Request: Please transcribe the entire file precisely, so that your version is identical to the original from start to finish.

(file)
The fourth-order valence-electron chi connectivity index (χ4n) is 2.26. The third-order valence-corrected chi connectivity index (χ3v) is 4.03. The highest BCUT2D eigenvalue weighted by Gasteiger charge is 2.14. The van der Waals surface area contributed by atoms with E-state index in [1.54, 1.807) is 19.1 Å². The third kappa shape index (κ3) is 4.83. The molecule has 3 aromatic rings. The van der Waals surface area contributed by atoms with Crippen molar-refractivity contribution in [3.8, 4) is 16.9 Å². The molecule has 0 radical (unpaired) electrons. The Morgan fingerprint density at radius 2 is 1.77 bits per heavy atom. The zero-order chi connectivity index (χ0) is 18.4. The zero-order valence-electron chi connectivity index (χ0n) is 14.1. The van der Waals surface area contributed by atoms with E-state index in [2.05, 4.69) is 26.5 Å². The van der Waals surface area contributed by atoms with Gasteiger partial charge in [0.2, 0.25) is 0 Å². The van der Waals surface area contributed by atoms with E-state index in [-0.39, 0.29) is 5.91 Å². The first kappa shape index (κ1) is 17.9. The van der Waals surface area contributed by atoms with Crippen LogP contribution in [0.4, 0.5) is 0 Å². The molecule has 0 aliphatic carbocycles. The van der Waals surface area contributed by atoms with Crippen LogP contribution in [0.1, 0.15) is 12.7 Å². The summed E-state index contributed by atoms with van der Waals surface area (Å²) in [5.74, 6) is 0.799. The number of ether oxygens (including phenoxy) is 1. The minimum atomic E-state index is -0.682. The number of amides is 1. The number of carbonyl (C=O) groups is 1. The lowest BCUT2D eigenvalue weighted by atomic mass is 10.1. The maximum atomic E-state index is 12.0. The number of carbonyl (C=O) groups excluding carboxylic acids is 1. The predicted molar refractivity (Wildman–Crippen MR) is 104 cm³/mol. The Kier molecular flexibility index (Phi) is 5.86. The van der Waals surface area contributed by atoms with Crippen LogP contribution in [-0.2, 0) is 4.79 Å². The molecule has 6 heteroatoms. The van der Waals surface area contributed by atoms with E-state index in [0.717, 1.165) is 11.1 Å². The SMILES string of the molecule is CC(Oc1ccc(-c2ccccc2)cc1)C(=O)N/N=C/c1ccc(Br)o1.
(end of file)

The fourth-order valence-electron chi connectivity index (χ4n) is 2.26. The third-order valence-corrected chi connectivity index (χ3v) is 4.03. The highest BCUT2D eigenvalue weighted by Gasteiger charge is 2.14. The van der Waals surface area contributed by atoms with E-state index in [1.54, 1.807) is 19.1 Å². The third kappa shape index (κ3) is 4.83. The molecule has 3 aromatic rings. The van der Waals surface area contributed by atoms with Crippen molar-refractivity contribution in [3.8, 4) is 16.9 Å². The molecule has 0 radical (unpaired) electrons. The Morgan fingerprint density at radius 2 is 1.77 bits per heavy atom. The zero-order chi connectivity index (χ0) is 18.4. The zero-order valence-electron chi connectivity index (χ0n) is 14.1. The van der Waals surface area contributed by atoms with E-state index in [2.05, 4.69) is 26.5 Å². The van der Waals surface area contributed by atoms with Gasteiger partial charge in [0.2, 0.25) is 0 Å². The van der Waals surface area contributed by atoms with E-state index in [-0.39, 0.29) is 5.91 Å². The first kappa shape index (κ1) is 17.9. The van der Waals surface area contributed by atoms with Crippen LogP contribution in [0.4, 0.5) is 0 Å². The molecule has 0 aliphatic carbocycles. The van der Waals surface area contributed by atoms with Crippen LogP contribution in [0.1, 0.15) is 12.7 Å². The summed E-state index contributed by atoms with van der Waals surface area (Å²) in [5.74, 6) is 0.799. The number of ether oxygens (including phenoxy) is 1. The minimum atomic E-state index is -0.682. The number of amides is 1. The number of carbonyl (C=O) groups is 1. The lowest BCUT2D eigenvalue weighted by atomic mass is 10.1. The maximum atomic E-state index is 12.0. The number of carbonyl (C=O) groups excluding carboxylic acids is 1. The predicted molar refractivity (Wildman–Crippen MR) is 104 cm³/mol. The Kier molecular flexibility index (Phi) is 5.86. The van der Waals surface area contributed by atoms with Crippen LogP contribution in [-0.2, 0) is 4.79 Å². The molecule has 6 heteroatoms. The van der Waals surface area contributed by atoms with E-state index in [0.717, 1.165) is 11.1 Å². The SMILES string of the molecule is CC(Oc1ccc(-c2ccccc2)cc1)C(=O)N/N=C/c1ccc(Br)o1.